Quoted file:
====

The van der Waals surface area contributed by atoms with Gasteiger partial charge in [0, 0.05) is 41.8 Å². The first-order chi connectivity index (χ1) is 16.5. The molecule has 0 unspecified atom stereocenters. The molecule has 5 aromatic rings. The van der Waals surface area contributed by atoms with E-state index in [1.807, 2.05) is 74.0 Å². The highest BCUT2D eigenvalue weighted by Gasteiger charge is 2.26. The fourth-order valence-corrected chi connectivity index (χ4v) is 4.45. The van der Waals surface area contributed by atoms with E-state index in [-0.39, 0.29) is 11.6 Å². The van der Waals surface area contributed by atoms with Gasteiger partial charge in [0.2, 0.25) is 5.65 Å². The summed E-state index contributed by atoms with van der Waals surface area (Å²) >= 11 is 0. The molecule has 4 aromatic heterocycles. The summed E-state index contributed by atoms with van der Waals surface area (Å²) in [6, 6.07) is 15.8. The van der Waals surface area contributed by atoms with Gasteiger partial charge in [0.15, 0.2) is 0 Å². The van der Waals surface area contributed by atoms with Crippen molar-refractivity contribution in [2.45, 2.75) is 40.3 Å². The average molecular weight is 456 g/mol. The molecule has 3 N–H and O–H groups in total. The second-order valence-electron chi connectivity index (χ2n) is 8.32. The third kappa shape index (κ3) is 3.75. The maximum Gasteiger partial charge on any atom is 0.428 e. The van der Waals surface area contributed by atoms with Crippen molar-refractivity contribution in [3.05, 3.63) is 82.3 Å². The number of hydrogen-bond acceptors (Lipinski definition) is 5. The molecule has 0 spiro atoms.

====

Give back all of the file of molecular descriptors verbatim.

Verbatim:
The van der Waals surface area contributed by atoms with Gasteiger partial charge in [0, 0.05) is 41.8 Å². The first-order chi connectivity index (χ1) is 16.5. The molecule has 0 unspecified atom stereocenters. The molecule has 5 aromatic rings. The van der Waals surface area contributed by atoms with E-state index in [1.807, 2.05) is 74.0 Å². The highest BCUT2D eigenvalue weighted by Gasteiger charge is 2.26. The fourth-order valence-corrected chi connectivity index (χ4v) is 4.45. The van der Waals surface area contributed by atoms with E-state index in [-0.39, 0.29) is 11.6 Å². The van der Waals surface area contributed by atoms with Gasteiger partial charge in [0.2, 0.25) is 5.65 Å². The summed E-state index contributed by atoms with van der Waals surface area (Å²) >= 11 is 0. The molecule has 4 aromatic heterocycles. The summed E-state index contributed by atoms with van der Waals surface area (Å²) in [6, 6.07) is 15.8. The van der Waals surface area contributed by atoms with Gasteiger partial charge in [0.15, 0.2) is 0 Å². The van der Waals surface area contributed by atoms with Crippen molar-refractivity contribution in [2.45, 2.75) is 40.3 Å². The average molecular weight is 456 g/mol. The molecule has 3 N–H and O–H groups in total. The second-order valence-electron chi connectivity index (χ2n) is 8.32. The third kappa shape index (κ3) is 3.75. The maximum Gasteiger partial charge on any atom is 0.428 e. The van der Waals surface area contributed by atoms with Crippen molar-refractivity contribution in [3.05, 3.63) is 82.3 Å². The number of hydrogen-bond acceptors (Lipinski definition) is 5. The molecule has 0 spiro atoms.